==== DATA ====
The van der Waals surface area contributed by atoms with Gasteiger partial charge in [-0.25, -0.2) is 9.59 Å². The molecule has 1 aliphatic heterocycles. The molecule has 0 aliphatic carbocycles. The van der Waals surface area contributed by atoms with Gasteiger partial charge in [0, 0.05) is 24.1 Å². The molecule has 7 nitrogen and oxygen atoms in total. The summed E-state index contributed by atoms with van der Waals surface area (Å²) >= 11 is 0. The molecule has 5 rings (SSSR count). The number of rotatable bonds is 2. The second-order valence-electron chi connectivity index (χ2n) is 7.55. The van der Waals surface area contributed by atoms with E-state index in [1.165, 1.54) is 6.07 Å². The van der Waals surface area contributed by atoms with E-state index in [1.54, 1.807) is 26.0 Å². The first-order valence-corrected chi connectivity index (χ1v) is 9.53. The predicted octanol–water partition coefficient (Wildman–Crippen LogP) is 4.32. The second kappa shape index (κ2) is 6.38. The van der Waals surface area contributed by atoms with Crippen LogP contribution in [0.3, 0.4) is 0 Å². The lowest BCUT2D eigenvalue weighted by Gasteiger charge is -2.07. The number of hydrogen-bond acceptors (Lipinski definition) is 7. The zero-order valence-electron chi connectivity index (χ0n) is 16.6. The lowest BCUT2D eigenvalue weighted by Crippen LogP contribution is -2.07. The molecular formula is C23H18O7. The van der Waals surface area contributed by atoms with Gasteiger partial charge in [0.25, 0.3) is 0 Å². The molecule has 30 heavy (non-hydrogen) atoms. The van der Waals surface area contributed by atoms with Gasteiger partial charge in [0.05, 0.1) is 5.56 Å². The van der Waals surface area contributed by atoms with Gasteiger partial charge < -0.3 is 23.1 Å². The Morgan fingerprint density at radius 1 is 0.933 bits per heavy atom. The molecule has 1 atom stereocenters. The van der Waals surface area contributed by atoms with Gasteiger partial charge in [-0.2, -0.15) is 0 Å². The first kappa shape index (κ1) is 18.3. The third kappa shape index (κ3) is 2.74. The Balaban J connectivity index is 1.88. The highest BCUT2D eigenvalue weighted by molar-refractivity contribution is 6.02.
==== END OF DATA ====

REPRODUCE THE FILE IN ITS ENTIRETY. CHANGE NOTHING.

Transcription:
The van der Waals surface area contributed by atoms with Gasteiger partial charge in [-0.25, -0.2) is 9.59 Å². The molecule has 1 aliphatic heterocycles. The molecule has 0 aliphatic carbocycles. The van der Waals surface area contributed by atoms with Gasteiger partial charge in [0, 0.05) is 24.1 Å². The molecule has 7 nitrogen and oxygen atoms in total. The summed E-state index contributed by atoms with van der Waals surface area (Å²) >= 11 is 0. The molecule has 5 rings (SSSR count). The number of rotatable bonds is 2. The second-order valence-electron chi connectivity index (χ2n) is 7.55. The van der Waals surface area contributed by atoms with E-state index in [1.165, 1.54) is 6.07 Å². The van der Waals surface area contributed by atoms with E-state index in [1.54, 1.807) is 26.0 Å². The first-order valence-corrected chi connectivity index (χ1v) is 9.53. The predicted octanol–water partition coefficient (Wildman–Crippen LogP) is 4.32. The second kappa shape index (κ2) is 6.38. The van der Waals surface area contributed by atoms with Crippen LogP contribution in [0.3, 0.4) is 0 Å². The lowest BCUT2D eigenvalue weighted by Gasteiger charge is -2.07. The number of hydrogen-bond acceptors (Lipinski definition) is 7. The zero-order valence-electron chi connectivity index (χ0n) is 16.6. The lowest BCUT2D eigenvalue weighted by Crippen LogP contribution is -2.07. The molecular formula is C23H18O7. The van der Waals surface area contributed by atoms with Gasteiger partial charge in [0.25, 0.3) is 0 Å². The molecule has 30 heavy (non-hydrogen) atoms. The van der Waals surface area contributed by atoms with Gasteiger partial charge in [0.05, 0.1) is 5.56 Å². The van der Waals surface area contributed by atoms with Gasteiger partial charge < -0.3 is 23.1 Å². The Morgan fingerprint density at radius 1 is 0.933 bits per heavy atom. The molecule has 1 atom stereocenters. The van der Waals surface area contributed by atoms with Gasteiger partial charge in [-0.2, -0.15) is 0 Å². The first kappa shape index (κ1) is 18.3. The third kappa shape index (κ3) is 2.74. The Balaban J connectivity index is 1.88. The highest BCUT2D eigenvalue weighted by molar-refractivity contribution is 6.02.